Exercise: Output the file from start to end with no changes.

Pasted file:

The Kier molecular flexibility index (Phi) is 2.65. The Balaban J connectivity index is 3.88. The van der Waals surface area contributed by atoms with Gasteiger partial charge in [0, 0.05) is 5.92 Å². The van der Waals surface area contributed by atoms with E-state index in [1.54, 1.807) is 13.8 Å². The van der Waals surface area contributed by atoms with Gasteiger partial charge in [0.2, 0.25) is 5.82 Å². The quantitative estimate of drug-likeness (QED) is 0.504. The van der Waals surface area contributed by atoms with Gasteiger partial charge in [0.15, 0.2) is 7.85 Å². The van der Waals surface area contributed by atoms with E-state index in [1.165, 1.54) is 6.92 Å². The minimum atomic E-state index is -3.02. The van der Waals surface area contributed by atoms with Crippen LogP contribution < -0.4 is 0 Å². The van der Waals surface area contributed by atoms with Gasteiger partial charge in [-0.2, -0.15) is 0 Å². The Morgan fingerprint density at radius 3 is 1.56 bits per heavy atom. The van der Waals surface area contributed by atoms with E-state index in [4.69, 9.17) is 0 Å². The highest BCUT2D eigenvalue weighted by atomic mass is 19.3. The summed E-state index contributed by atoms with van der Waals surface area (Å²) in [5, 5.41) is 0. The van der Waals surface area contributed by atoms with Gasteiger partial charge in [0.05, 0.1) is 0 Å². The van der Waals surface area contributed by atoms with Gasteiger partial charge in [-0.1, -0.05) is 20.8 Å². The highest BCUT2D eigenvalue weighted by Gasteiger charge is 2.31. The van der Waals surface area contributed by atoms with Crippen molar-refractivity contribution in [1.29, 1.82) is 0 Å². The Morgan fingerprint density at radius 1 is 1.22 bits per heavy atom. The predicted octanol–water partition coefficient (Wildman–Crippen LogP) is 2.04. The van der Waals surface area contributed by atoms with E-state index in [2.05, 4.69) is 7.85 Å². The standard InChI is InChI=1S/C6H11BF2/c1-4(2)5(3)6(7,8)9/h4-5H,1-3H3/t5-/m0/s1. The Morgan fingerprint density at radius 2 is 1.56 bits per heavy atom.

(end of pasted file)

The Kier molecular flexibility index (Phi) is 2.65. The Balaban J connectivity index is 3.88. The van der Waals surface area contributed by atoms with Gasteiger partial charge in [0, 0.05) is 5.92 Å². The van der Waals surface area contributed by atoms with E-state index in [1.54, 1.807) is 13.8 Å². The van der Waals surface area contributed by atoms with Gasteiger partial charge in [0.2, 0.25) is 5.82 Å². The quantitative estimate of drug-likeness (QED) is 0.504. The van der Waals surface area contributed by atoms with Gasteiger partial charge in [0.15, 0.2) is 7.85 Å². The van der Waals surface area contributed by atoms with E-state index in [1.165, 1.54) is 6.92 Å². The minimum atomic E-state index is -3.02. The van der Waals surface area contributed by atoms with Crippen LogP contribution < -0.4 is 0 Å². The van der Waals surface area contributed by atoms with Gasteiger partial charge in [-0.2, -0.15) is 0 Å². The Morgan fingerprint density at radius 3 is 1.56 bits per heavy atom. The van der Waals surface area contributed by atoms with E-state index in [4.69, 9.17) is 0 Å². The highest BCUT2D eigenvalue weighted by atomic mass is 19.3. The summed E-state index contributed by atoms with van der Waals surface area (Å²) in [5, 5.41) is 0. The van der Waals surface area contributed by atoms with Gasteiger partial charge in [0.05, 0.1) is 0 Å². The van der Waals surface area contributed by atoms with Gasteiger partial charge in [-0.1, -0.05) is 20.8 Å². The highest BCUT2D eigenvalue weighted by Gasteiger charge is 2.31. The van der Waals surface area contributed by atoms with Crippen molar-refractivity contribution in [1.29, 1.82) is 0 Å². The Morgan fingerprint density at radius 1 is 1.22 bits per heavy atom. The predicted octanol–water partition coefficient (Wildman–Crippen LogP) is 2.04. The van der Waals surface area contributed by atoms with E-state index in [2.05, 4.69) is 7.85 Å². The standard InChI is InChI=1S/C6H11BF2/c1-4(2)5(3)6(7,8)9/h4-5H,1-3H3/t5-/m0/s1. The Morgan fingerprint density at radius 2 is 1.56 bits per heavy atom.